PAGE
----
With credit playing such a huge factor in our financial futures, it’s no wonder we look for ways to maximize our credit scores. And a common strategy for building our credit scores is to pay off debt, which can help improve a credit score, especially if the cardholder is carrying a large balance.
It seems logical, then, to assume that the same strategy applies to other types of accounts — like a car or home loan, for example. And if you follow this theory, paying a loan off early might sound like an excellent strategy for building your credit score.
Unfortunately, paying off non-credit card debt early may actually make you less creditworthy, according to scoring models.
When it comes to credit scores, there’s a big difference between revolving accounts (credit cards) and installment loan accounts (for example, a mortgage or student loan).
Paying an installment loan off early won’t earn improve your credit score. It won’t lower your score either, but keeping an installment loan open for the life of the loan is actually be a better strategy to raise your credit score.
Credit cards vs. installment loans
Credit cards are revolving accounts, which means you can revolve a balance from month to month as part of the terms of the agreement. Even if you pay off the balance, the account stays open. A credit card with a zero balance (or a very low balance) and a high credit limit are very good for your credit score and will contribute to a higher score.
Installment loan accounts affect your credit score differently. An installment loan is a loan with a set number of scheduled payments spread over a pre-defined period. When you pay off an installment loan, you’ve essentially fulfilled your part of the loan obligation — the balance is brought to $0, and the account is closed. This doesn’t mean that paying off an installment loan isn’t good for your credit score — it is.
Paying off an installment loan though doesn’t have as large of an impact on your score, because the amount of debt on individual installment accounts isn’t as significant a factor in your credit score as credit utilization is. And while paying off an installment loan early won’t hurt your credit, keeping it open for the loan’s full term and making all the payments on time is actually viewed positively by the scoring models and can help you credit score.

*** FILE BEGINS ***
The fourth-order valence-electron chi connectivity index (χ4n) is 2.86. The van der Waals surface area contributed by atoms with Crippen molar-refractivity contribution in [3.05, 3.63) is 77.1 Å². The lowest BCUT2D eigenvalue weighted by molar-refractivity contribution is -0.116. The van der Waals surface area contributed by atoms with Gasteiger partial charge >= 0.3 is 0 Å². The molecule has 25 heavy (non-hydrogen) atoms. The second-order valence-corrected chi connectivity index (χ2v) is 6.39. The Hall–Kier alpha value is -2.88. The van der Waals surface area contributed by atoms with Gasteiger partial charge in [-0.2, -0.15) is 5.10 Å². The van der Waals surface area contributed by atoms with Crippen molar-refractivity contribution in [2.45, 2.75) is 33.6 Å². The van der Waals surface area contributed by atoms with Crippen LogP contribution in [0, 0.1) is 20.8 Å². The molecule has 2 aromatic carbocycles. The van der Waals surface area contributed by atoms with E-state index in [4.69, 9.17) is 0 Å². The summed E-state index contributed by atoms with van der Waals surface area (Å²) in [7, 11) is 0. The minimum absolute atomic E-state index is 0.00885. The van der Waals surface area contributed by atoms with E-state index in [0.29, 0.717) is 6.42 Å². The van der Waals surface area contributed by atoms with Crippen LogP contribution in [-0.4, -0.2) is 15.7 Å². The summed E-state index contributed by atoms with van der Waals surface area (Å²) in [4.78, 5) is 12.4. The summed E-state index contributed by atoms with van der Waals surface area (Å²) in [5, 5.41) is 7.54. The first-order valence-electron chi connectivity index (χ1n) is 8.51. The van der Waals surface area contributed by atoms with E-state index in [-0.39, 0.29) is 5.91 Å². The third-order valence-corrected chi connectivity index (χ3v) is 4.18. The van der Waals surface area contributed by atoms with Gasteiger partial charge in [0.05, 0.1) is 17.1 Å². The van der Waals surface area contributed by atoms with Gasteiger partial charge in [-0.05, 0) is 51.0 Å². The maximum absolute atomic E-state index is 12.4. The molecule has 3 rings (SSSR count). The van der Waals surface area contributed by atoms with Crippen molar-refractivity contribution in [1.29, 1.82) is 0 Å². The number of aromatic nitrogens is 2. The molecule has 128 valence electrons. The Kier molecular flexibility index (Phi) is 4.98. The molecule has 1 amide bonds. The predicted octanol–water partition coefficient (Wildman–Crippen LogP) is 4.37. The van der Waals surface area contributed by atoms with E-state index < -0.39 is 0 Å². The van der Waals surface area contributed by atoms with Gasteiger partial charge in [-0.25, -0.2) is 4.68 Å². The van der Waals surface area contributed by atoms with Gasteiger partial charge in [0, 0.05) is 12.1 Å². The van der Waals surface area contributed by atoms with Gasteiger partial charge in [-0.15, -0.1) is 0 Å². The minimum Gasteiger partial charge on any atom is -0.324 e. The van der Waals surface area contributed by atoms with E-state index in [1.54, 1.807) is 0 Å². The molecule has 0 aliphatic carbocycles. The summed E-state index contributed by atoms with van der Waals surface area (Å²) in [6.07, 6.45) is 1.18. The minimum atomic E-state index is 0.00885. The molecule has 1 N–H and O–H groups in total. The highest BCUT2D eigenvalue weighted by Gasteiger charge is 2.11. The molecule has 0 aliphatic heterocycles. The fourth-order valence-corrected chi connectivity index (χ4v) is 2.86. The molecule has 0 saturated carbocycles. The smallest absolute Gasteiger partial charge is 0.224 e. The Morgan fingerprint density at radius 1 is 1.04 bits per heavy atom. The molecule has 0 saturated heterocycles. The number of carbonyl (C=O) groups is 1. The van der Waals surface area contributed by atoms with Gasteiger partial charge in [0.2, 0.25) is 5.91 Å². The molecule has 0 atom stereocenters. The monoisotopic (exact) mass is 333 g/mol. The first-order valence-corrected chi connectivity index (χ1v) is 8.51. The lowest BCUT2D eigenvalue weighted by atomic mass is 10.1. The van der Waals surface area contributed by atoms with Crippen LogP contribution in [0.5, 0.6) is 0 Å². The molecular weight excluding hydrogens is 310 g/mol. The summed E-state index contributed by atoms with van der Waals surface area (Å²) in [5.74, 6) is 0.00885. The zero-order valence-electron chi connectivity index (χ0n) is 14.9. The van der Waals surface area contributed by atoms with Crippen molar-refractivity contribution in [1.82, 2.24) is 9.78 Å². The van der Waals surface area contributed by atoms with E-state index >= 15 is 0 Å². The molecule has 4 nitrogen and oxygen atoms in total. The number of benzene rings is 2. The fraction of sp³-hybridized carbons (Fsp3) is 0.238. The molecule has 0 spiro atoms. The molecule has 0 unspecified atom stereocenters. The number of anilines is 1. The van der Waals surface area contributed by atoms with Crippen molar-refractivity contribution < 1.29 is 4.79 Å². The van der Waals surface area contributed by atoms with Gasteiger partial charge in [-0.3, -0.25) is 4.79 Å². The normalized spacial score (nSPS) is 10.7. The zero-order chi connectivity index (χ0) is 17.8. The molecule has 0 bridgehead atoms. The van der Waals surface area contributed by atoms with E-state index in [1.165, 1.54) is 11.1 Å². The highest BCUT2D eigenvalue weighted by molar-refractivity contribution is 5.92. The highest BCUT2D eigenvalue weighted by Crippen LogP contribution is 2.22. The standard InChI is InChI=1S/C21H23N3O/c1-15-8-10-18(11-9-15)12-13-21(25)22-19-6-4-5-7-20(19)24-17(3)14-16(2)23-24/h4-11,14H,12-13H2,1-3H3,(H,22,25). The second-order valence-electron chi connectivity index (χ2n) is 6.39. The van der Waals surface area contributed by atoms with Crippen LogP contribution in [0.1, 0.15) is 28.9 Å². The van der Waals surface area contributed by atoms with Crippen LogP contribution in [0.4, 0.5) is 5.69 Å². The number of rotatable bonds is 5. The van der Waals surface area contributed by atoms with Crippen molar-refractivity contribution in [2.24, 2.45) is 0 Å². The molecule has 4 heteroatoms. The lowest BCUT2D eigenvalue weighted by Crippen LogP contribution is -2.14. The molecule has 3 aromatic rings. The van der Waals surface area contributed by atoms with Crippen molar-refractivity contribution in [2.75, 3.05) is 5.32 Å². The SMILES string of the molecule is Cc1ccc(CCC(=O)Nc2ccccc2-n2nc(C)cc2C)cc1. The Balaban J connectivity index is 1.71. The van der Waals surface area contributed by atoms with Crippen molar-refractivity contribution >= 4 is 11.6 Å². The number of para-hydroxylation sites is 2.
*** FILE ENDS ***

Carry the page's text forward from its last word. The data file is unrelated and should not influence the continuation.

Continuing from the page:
There are a couple of ways that paying off an installment loan affects your credit score. The number of accounts you have that have balances is one factor in how your credit score is calculated. The more accounts you have, the more it will affect (and probably reduce) your credit score. And when you pay off a loan, you have one less account with a balance, which is typically good for your credit scores. The exception is never having had any accounts, which may hurt your score, because the credit bureaus then have nothing to base your credit history on.
Types of credit and length of credit history
Credit scores are better when a consumer has had different types of credit accounts, from auto loans and home loans to student loans and credit cards. It shows that you’re able to manage different types of credit and is good for your credit score.
Credit scores also like long credit histories and well-aged accounts. A common misconception is that when you close an account, it no longer affects your score. Not true. Scores take into consider the type of account and how long it was open even after an account is closed — the FICO Score and others factor both open and closed accounts when calculating your credit score.